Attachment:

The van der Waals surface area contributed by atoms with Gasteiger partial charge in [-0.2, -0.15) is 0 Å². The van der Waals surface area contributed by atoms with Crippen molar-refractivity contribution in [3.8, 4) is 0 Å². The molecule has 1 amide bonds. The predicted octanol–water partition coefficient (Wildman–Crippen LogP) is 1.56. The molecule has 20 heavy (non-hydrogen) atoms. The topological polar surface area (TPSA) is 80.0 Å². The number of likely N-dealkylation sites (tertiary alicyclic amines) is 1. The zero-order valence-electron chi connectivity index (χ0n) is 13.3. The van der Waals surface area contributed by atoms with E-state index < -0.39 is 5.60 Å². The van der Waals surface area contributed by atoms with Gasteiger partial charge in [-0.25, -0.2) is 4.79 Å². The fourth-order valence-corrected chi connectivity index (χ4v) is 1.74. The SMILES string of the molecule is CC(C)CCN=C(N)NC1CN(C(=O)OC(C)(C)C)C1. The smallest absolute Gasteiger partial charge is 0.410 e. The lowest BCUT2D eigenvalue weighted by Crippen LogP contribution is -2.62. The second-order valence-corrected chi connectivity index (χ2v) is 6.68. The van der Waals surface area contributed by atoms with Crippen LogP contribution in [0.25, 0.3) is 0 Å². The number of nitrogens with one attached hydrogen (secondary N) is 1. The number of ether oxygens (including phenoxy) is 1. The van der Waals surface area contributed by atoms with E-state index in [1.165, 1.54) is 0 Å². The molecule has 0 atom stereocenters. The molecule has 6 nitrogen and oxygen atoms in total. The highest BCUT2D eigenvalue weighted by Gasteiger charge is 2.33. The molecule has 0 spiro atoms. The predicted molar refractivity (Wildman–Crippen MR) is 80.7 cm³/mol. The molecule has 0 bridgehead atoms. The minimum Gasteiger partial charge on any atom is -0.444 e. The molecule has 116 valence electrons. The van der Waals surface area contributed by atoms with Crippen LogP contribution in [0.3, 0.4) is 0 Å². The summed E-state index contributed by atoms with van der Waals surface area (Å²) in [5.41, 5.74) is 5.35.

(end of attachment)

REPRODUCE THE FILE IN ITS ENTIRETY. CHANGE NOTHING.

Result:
The van der Waals surface area contributed by atoms with Gasteiger partial charge in [-0.2, -0.15) is 0 Å². The van der Waals surface area contributed by atoms with Crippen molar-refractivity contribution in [3.8, 4) is 0 Å². The molecule has 1 amide bonds. The predicted octanol–water partition coefficient (Wildman–Crippen LogP) is 1.56. The molecule has 20 heavy (non-hydrogen) atoms. The topological polar surface area (TPSA) is 80.0 Å². The number of likely N-dealkylation sites (tertiary alicyclic amines) is 1. The zero-order valence-electron chi connectivity index (χ0n) is 13.3. The van der Waals surface area contributed by atoms with E-state index < -0.39 is 5.60 Å². The van der Waals surface area contributed by atoms with Gasteiger partial charge in [-0.25, -0.2) is 4.79 Å². The fourth-order valence-corrected chi connectivity index (χ4v) is 1.74. The SMILES string of the molecule is CC(C)CCN=C(N)NC1CN(C(=O)OC(C)(C)C)C1. The smallest absolute Gasteiger partial charge is 0.410 e. The lowest BCUT2D eigenvalue weighted by Crippen LogP contribution is -2.62. The second-order valence-corrected chi connectivity index (χ2v) is 6.68. The van der Waals surface area contributed by atoms with Crippen LogP contribution in [0.25, 0.3) is 0 Å². The number of nitrogens with one attached hydrogen (secondary N) is 1. The number of ether oxygens (including phenoxy) is 1. The van der Waals surface area contributed by atoms with E-state index in [1.165, 1.54) is 0 Å². The molecule has 0 atom stereocenters. The molecule has 6 nitrogen and oxygen atoms in total. The highest BCUT2D eigenvalue weighted by Gasteiger charge is 2.33. The molecule has 0 spiro atoms. The predicted molar refractivity (Wildman–Crippen MR) is 80.7 cm³/mol. The molecule has 0 bridgehead atoms. The minimum Gasteiger partial charge on any atom is -0.444 e. The molecule has 116 valence electrons. The van der Waals surface area contributed by atoms with Crippen LogP contribution in [0.3, 0.4) is 0 Å². The summed E-state index contributed by atoms with van der Waals surface area (Å²) in [5.41, 5.74) is 5.35.